This week the English FA finally brought a conclusion to the case surrounding West Brom’s striker Nicolas Anelka and his quenelle gesture during last year’s match against West Ham. Unless the Frenchman and his club decide to appeal, Anelka will begin a five-match ban for making what is described as an inverted Nazi salute, and has strong anti-Semitic connections. Although this is seen as a victory against racism in football, and the FA finally coming down hard on offenders, it has been a miserable state of affairs in which West Brom has disgraced itself.
The fact that the whole process has taken nearly a month to resolve has angered many critics who believe that a lack of swift action demonstrates all the problems the FA has with dealing with these kinds of issues, but it now seems that they have consulted many anti-discrimination bodies before deciding to drop this heavy sanction on Anelka. The striker claims that he was making the gesture to support his friend Dieudonne M’bala M’bala, a French comedian who says the sign is an anti-establishment symbol, and was ignorant to its Nazi-connotations and the offence it has caused the Jewish community when people make the sign outside of synagogues and Holocaust sites.
Being ignorant of what the quenelle entails isn’t something unique to Nicolas Anelka, as almost everyone watching the match between West Brom and West Ham probably wouldn’t have even seen the gesture before, let alone understood what it meant (the BBC made no note of it in their report of the game). However, that is no reason to excuse the incident. All racism is born out of ignorance, and the only way you will eradicate it is by educating people about the way in which certain actions offend people, which is exactly what Anelka’s punishment will do. Now it would be fair to say that most of the British football community understand what the quenelle is and that it is deemed offensive.
All of this information became available early on when reports about M’bala M’bala reached the British press and the public learnt about his past, his routine and about the quenelle, and so many people could foresee that the FA would need to act and punish Anelka. Everyone apart from West Brom it would seem, who have had no issue in playing the French striker ever since the incident. Even if the club wasn’t convinced by what they heard in the press about the gesture, didn’t the warning from their main sponsor Zoopla, which is owned by a Jewish businessman, make it evident that it was offensive? Clearly not, as Anelka played on Monday evening against Everton, and thus the club will lose out on a lucrative sponsorship deal at the end of the season because of that decision.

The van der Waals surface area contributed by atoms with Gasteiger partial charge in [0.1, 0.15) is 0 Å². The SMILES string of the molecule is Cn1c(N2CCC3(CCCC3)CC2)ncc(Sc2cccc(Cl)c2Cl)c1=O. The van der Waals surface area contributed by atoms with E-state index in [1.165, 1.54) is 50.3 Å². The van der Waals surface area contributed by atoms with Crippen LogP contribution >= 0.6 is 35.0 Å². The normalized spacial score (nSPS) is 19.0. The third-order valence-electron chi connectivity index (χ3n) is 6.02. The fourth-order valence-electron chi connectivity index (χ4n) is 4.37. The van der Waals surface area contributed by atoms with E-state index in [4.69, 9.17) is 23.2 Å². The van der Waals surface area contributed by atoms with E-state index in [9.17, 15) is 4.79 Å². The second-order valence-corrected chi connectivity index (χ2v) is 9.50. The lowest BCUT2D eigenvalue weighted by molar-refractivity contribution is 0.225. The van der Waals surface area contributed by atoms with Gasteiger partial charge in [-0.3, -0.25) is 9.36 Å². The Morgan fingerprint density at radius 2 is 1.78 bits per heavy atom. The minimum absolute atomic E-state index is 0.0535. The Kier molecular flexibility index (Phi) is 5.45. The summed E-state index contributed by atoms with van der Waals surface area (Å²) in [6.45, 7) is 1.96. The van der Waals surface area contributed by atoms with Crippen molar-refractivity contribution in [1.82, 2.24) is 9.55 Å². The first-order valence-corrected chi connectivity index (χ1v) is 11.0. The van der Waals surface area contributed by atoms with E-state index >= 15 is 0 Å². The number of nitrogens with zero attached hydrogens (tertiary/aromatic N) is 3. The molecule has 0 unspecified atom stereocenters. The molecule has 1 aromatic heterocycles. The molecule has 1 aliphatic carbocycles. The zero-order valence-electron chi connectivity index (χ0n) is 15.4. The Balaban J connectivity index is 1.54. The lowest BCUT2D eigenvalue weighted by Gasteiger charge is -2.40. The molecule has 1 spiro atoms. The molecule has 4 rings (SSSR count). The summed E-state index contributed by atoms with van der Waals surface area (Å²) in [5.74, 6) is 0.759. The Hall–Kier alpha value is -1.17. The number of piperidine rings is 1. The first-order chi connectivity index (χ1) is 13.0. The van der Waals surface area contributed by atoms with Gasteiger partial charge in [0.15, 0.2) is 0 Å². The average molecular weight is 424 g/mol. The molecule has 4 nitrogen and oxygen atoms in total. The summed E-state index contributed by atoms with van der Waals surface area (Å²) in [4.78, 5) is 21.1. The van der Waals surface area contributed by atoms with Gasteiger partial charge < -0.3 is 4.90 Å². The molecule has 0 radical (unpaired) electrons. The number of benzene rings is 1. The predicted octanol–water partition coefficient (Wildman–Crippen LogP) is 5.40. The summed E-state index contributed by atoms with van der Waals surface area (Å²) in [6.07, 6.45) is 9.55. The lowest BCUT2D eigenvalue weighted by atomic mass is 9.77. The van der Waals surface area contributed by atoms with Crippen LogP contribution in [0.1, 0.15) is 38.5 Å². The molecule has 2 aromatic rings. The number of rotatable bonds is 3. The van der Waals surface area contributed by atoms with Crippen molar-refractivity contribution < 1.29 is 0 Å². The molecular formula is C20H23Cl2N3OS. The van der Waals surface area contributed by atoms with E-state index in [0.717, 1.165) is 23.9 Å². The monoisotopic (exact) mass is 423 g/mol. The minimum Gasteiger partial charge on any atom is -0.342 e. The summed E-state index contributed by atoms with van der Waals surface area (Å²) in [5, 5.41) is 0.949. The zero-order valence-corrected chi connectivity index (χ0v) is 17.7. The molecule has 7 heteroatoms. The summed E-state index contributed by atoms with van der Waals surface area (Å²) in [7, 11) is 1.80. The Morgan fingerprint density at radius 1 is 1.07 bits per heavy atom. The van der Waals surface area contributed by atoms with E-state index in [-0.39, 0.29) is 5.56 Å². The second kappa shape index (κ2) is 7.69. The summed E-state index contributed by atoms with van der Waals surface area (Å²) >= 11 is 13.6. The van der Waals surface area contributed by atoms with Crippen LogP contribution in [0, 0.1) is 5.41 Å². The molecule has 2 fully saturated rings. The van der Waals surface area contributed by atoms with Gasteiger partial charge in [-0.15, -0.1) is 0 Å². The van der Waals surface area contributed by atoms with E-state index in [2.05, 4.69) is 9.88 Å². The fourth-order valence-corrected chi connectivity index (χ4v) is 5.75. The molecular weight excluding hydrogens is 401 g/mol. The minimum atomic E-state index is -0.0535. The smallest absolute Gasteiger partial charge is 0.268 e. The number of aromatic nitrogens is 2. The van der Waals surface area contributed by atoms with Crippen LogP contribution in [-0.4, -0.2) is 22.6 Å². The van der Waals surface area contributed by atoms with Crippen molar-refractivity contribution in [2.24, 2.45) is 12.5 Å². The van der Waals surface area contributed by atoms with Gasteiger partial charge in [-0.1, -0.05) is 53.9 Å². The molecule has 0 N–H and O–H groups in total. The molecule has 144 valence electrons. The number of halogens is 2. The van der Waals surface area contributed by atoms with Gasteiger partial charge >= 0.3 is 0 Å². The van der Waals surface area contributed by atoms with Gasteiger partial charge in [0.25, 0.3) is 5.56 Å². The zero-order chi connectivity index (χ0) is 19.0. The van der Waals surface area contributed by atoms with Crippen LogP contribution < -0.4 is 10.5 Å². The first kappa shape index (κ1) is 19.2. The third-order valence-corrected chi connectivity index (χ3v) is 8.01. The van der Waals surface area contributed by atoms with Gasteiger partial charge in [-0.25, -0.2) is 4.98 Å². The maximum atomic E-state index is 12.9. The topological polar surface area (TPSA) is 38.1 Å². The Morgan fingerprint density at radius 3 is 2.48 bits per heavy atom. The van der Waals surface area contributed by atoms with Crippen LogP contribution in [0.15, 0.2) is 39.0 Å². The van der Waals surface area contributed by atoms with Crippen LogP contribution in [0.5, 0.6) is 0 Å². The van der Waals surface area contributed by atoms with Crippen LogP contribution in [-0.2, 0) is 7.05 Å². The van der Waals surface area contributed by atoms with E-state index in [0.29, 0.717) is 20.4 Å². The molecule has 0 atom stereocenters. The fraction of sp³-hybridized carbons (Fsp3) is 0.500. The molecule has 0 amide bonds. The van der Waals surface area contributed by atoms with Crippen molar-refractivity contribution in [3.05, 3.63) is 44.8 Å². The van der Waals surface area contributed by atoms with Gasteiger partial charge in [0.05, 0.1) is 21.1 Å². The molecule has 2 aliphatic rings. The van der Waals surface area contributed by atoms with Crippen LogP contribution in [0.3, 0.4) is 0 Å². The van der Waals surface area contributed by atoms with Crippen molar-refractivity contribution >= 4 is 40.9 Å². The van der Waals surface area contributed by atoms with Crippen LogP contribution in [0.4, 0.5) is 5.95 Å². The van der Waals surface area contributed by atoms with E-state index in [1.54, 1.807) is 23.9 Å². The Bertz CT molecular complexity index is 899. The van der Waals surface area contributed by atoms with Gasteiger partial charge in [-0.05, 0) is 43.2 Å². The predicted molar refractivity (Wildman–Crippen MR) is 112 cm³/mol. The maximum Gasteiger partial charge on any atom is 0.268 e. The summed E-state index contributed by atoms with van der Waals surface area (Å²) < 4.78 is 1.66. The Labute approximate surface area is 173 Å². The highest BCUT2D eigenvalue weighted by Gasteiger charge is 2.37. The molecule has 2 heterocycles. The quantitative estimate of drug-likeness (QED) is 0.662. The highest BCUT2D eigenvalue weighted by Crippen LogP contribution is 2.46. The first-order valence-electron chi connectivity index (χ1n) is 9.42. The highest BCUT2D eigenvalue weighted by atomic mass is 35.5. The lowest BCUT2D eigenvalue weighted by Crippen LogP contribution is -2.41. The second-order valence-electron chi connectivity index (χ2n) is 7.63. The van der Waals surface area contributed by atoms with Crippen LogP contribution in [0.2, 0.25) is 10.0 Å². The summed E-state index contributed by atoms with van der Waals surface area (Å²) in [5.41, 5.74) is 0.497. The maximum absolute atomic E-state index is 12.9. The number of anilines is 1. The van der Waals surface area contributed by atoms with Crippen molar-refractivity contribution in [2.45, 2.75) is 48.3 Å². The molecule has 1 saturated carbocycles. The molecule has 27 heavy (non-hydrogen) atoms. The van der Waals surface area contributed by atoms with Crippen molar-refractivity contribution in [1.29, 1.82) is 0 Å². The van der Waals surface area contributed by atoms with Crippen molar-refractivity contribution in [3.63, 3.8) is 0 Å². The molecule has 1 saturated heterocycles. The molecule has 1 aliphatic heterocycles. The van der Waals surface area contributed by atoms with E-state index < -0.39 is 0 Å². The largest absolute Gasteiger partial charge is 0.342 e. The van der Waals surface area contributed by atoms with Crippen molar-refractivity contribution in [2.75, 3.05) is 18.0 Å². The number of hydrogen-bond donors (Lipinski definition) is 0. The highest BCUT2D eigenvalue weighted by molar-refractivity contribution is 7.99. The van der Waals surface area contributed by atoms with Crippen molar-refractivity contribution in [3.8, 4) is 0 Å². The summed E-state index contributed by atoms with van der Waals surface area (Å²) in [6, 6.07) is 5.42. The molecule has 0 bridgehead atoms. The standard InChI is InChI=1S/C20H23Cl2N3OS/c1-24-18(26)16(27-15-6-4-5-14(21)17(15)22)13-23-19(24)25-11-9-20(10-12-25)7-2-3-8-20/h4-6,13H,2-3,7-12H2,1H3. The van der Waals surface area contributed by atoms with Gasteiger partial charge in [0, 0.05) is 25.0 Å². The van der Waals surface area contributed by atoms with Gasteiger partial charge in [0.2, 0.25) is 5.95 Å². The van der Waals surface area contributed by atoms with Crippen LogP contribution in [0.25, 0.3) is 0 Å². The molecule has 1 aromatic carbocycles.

West Brom will point to the fact that they were awaiting the FA’s investigation into the matter, but why? Nothing stops the club from looking into the incident, realising that the quenelle is an offensive gesture, and suspending Anelka from the first-team either until the investigation is concluded or for whatever set amount of time they deem a reasonable punishment. Even if that wasn’t five games long, at least it would have shown some moral fibre from the club and told fans that they do not tolerate any kind of offensive behaviour.
Unfortunately the reason is pragmatism. Even if West Brom didn’t think Anelka deserved a ban, they certainly weren’t going to suspend the player for the four games between December 28th and January 20th just for the English FA to suspend him for a further five matches until March 1st, because they would have to pay the high wagers of a striker they desperately needed, which is of more importance to them. The FA can try and implement whatever project it likes to combat disrespect towards referees, cheating on the pitch or racism, but until football clubs start believing that they are in anyway morally responsible for those things, the situation will never change.
It is not in a football club’s interests to suspend players or management for misdemeanours because that hinders their team’s performance on the pitch, which can then result in losing points, which results in a loss of league positions, and which will ultimately result in a loss of pounds on the balance sheet. The Premier League doesn’t award points for respect, it awards points for winning.
When Marlon King was released from prison in 2010 after serving time for sexual assault, he signed for Coventry City, whose fans protested the decision because of the message it sent. However, after 12 goals in 28 games I’m sure the management at Coventry felt justified in their decision because they gained on the pitch. The same protests happened again when he joined Birmingham City, but once again the most important thing for the club’s elite was that he scored 29 goals in 67 games.
Nothing can make clubs care about these sort of things. The FA’s Respect campaign has seemingly been forgotten about this season where you have managers at the biggest clubs claiming referee bias, and where every week on Match of the Day you have a diving debate, and incidents such as Anelka’s. But in none of those cases has the club involved decided to take it upon themselves to show respect to any area of the game and take action. It would be a brilliant, belated New Year’s resolution if clubs decided there was some value to earning the respect of those in the stands.